We found the prettiest TKG ever at a restaurant specializing in raw eggs on rice in Tokyo

We found the prettiest TKG ever at a restaurant specializing in raw eggs on rice in Tokyo

It turns out there are ways to spruce up Japan’s simplest dish!

Tamagokake gohan is just about the easiest Japanese dish you could ever make. Simply crack an egg over a bowl of piping hot rice, give it a moment to let the heat rising of the grains flash cook it, and voila, it’s done (in Japan, eggs are generally considered safe to eat raw). You can accent it with your desired seasoning or sauce, but it’s pretty darn delicious as it is, and it’s the ultimate cheap, fast meal.

Unless you make it bougie, of course, like what they do at Tamago no Ohanashi, a tamagokake gohan (hereinafter referred to as TKG) specialty restaurant. You may be wondering, how can you possibly level up an egg cracked over rice? They manage it, and the result is simply art.

The restaurant is located on the first basement floor of a building about a five-minute walk from JR Kichijoji Station in Tokyo. It opened in January this year as a newly renovated restaurant and has been open for business daily since April.

You can choose your toppings (if any) and how many eggs you want. You also have the option of small, regular, or large rice, and no matter which size you pick, there’s no extra charge. Their rice servings are a bit on the small side, but you can also order seconds. You can even have your egg whites whipped up into a fluffy meringue for free! We’ve tried something similar before and it was delicious, so we were excited to try it again.

Tamago no Ohanashi also also has other rice dishes like Taco Rice, but we came for TKG, and that’s what we ordered. We got the Kyokujo Tamagokake Gohan Gozen (First-Rate Tamagokake Gohan Meal) for 1,300 yen (US$9.50). It gave us the option to refill our rice once, have up to two eggs, and choose up to three toppings. We picked spicy cod roe, domestically produced butter, and an onion-ginger paste. It also came with a white broth chicken soup, which is something that comes with every set meal.

When you order your TKG, you get to choose the type of egg you want at the counter. There were all kinds of egg brands and types, and they all looked like perfectly tasty eggs, so we had a hard time picking one. In the end, we decided on the Beni Premium, a type of egg produced in Ibaraki Prefecture, and we asked for the egg’s whites to be whipped into a meringue.

Soon enough, out came our fancy TKG!

It was beautiful! We’ve never seen such a pretty bowl of TKG. Considering it’s typically just an egg cracked over rice, no one really strives for presentation. But this was a work of art…we almost didn’t want to eat it!

▼ Here’s what TKG normally looks like. Not nearly as pretty as Tamago no Ohanashi’s.

The whipped egg whites were so fluffy and stiff that it was hard to convince ourselves it wasn’t a dessert. When we ate a spoonful of it, it had a faint flavor of dashi. The contrast between the dessert-like appearance and the savory TKG flavors was enough to break our brains.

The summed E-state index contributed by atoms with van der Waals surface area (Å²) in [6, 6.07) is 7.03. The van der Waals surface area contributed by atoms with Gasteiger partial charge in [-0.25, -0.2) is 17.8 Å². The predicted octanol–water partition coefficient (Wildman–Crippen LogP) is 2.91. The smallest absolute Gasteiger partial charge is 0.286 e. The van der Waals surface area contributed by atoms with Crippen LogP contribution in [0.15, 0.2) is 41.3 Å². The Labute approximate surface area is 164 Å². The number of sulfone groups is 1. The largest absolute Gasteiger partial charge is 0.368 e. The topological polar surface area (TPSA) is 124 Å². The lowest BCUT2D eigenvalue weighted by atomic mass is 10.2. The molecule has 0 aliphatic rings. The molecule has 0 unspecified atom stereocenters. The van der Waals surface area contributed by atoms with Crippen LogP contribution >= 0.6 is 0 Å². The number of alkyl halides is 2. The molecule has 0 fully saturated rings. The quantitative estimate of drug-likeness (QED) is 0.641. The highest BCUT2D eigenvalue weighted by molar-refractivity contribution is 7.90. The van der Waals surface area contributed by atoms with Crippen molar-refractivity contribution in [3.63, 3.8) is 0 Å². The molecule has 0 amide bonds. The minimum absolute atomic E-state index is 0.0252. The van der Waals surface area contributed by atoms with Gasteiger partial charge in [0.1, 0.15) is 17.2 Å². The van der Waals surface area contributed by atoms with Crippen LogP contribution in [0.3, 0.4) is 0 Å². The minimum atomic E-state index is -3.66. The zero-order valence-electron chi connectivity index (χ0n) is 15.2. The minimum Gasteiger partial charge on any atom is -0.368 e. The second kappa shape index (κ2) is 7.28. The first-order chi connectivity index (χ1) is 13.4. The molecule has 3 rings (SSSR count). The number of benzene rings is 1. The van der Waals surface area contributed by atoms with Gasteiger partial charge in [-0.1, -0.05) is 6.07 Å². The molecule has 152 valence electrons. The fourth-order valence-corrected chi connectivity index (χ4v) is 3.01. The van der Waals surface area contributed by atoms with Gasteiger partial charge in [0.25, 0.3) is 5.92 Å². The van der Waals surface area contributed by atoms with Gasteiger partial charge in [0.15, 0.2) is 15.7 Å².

The rice was high-quality, grown in Niigata, which is famous for its delicious rice. Every ingredient in this dish, simple as it was, was of excellent quality. This was, quite possibly, the most luxurious TKG we would ever eat.

The yolk was a beautiful bright orange color. When we broke it, it looked so good, it made our mouths water.

That bowl was enough to satisfy, but we had the option of having seconds. What to do? Should we have another? And if we do, which egg should we have? And should we have its whites whipped again?

We decided to go for a more classic TKG for the second helping. We got a second serving of rice and requested the Koi Kimi Tamago (“Rich-Yolk Egg”), which is also a product of Ibaraki.

With a crack, we dumped the egg on top of the rice, but to our dismay, the yolk broke before we could savor the sight of its perfect, rounded beauty against the white backdrop of the rice.

We quickly put the toppings on to hide our mistake, and with a little drizzle of the oyster soy sauce supplied on the table, our second TKG was complete.

All that was left was to mix and eat! The flavor of the spicy cod roe really accented the sweetness of the rice, which made us think that there is probably an art to choosing and combining the toppings. It really felt like the possibilities were endless.

Plus, they also have a social media-only menu available on their official Instagram (a fact we only realized after we left), so there are plenty of ways to enjoy TKG at Tamago no Ohanashi. Their ingredients are fresh and delicious, possibly even better than using foaming soy sauce or luxury toppings at home, so if you’re a TKG fan, you’ll want to check it out!

Restaurant information
Kichijoji TKG Tamago no Ohanashi / 吉祥寺TKG たまごのおはなし
Address: Tokyo-to Musashino-shi Kichijoji Honcho 1-8-14 Rokunarikan Building B1F
東京都武蔵野市吉祥寺本町1-8-14六鳴館ビルB1F
Open 11:30 a.m.-4 p.m., 5 p.m.-9 p.m.

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